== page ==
As mentioned above, system 100 may be used in preparing a piezoelectrically actuated device for service. In the embodiment described herein, a piezoelectric element such as element 20 may first have a target value established for the electrical property which is to be sensed during setting a preload thereon. Establishing of the target value may take place with system 100 as shown in FIG. 6, or might take place via a separate system. Once the target value is established for a particular piezoelectric element, and assigned to that element, an actuator subassembly such as subassembly 10 may be partially assembled. Partial assembly of subassembly 10 may include placing element 20 within spring 12, inserting spacer 24 into spring 12 such that it contacts element 20, then threading nut 26 into spring 12. An insert 22 may be coupled with the other components of subassembly 10 between or about electrical terminals 32 a and 32 b. Subassembly 10 may then be placed within and supported with fixture components 102 and 104. Once properly positioned, force producing device 106 may be engaged with nut 26 and sensor 101 connected with electrical terminals 32 a and 32 b.

System 100 may be used as described above in setting a preload on element 20 at a target preload. Lock nut 40 may then be secured to spring 12 and subassembly 10 removed from system 100. Next, subassembly 10 may be positioned within casing 51, diaphragm 52 attached, and the assembled actuator 50 coupled with injector 60 by placing it within injector body 62 and securing cap 53. Injector 60 is one example of the numerous piezoelectrically actuated devices which can be prepared for service according to the present disclosure. Devices such as control valves in industrial environments, laboratory or other analytical equipment where highly precise positioning actuators are used, certain pneumatic devices and others may benefit from application of the teachings set forth herein.

The present disclosure is contemplated to provide numerous advantages over state of the art strategies for setting and/or testing piezoelectric actuator preload. Certain strategies, such as Frank et al., described above, can result in actuators whose preload varies from a target preload due to variance in the application of the preloading force from mechanical tolerance issues in the preloading equipment. The present disclosure obviates variance relating to tolerances in the preloading equipment, as the electrical property induced by a prescribed preload tends to provide a more precise indication of the magnitude of force being applied than is possible via force feedback control or the like. Moreover, many earlier known systems do not integrate preload testing with any means for adjusting the preload and, at best, provide only a diagnosis that a certain actuator is unsuitable. Thus, the present disclosure may fairly be considered to disclose both testing and setting strategies for preload, used independently or in conjunction with one another. The insight to correlate a sensed electrical property with a magnitude of a mechanical force gives rise to this broad applicability.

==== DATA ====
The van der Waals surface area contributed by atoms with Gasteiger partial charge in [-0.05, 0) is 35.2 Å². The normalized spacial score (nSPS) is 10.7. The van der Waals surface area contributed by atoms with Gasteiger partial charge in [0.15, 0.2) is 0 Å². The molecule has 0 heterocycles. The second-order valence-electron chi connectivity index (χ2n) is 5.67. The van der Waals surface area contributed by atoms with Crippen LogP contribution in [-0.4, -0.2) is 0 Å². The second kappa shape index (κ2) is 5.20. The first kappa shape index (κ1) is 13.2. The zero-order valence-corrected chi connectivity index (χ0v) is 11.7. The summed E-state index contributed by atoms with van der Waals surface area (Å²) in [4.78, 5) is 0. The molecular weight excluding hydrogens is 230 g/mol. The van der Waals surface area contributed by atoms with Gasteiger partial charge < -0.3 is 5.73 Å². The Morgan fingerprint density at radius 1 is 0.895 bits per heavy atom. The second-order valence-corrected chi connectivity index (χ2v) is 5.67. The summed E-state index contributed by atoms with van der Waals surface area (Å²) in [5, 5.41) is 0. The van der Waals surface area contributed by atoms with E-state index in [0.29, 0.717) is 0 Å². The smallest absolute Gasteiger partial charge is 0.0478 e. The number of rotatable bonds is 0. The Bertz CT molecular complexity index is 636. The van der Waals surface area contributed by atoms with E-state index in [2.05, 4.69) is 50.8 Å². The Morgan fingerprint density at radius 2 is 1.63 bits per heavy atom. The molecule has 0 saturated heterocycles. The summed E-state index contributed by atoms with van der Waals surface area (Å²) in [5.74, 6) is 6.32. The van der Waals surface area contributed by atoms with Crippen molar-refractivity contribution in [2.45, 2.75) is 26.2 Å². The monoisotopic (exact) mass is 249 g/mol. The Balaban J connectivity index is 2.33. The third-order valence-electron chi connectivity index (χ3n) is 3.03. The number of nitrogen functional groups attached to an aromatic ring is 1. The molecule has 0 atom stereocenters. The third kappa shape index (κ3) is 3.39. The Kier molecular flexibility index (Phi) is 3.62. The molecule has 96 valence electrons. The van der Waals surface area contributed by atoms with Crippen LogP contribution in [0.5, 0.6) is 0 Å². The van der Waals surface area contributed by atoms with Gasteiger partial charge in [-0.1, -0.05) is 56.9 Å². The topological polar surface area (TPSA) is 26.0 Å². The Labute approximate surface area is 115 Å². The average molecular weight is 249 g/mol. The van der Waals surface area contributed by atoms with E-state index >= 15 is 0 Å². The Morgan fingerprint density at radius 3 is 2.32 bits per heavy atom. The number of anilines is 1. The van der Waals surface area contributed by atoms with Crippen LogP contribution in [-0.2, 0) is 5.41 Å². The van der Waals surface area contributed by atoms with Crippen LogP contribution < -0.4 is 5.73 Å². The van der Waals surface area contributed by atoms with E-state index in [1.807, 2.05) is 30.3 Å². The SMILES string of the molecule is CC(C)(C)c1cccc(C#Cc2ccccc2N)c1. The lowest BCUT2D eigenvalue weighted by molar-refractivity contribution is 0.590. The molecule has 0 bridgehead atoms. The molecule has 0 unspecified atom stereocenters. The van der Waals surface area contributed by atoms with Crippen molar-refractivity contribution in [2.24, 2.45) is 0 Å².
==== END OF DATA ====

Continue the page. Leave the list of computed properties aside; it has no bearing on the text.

The present description is for illustrative purposes only, and should not be construed to narrow the breadth of the present disclosure in any way. Thus, those skilled in the art will appreciate that various modifications might be made to the presently disclosed embodiments without departing from the full and fair scope and spirit of the present disclosure. While much of the present description emphasizes the use of preload testing and setting while making an actuator subassembly, the present disclosure could be implemented to test assembled actuators or even fully assembled piezoelectrically actuated devices. Embodiments are contemplated wherein actuators or actuator parts are preloaded, then passed to a subsequent testing stage to determine if they are appropriately preloaded, or if defects exist which can be revealed by preload testing according to the present disclosure. Actuators could be sorted into one of at least two categories, such as a “pass” category and a “fail” category, based on sensing an electrical property associated with their piezoelectric elements in the manner described herein. Other aspects, features and advantages will be apparent upon an examination of the attached drawings and appended claims.

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Referenced by
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US8806941 *May 27, 2008Aug 19, 2014The Science And Technology Facilities CouncilExtension sensing actuator
US20110041610 *May 27, 2008Feb 24, 2011Mel StrachanExtension sensing actuator
Classifications
U.S. Classification73/777, 73/760
International ClassificationG01B7/16, H01L41/22
Cooperative ClassificationF02M2200/21, H01L41/083, H01L41/0533
European ClassificationH01L41/22, H01L41/08
Legal Events
DateCodeEventDescription
Jul 20, 2010ASAssignment
Owner name: CATERPILLAR INC, ILLINOIS
Free format text: ASSIGNMENT OF ASSIGNORS INTEREST;ASSIGNORS:VENKATARAGHAVAN, JAYARAMAN;LOVE, WILLIAM;LEWIS, STEPHEN R.;AND OTHERS;REEL/FRAME:024714/0225
Effective date: 20071130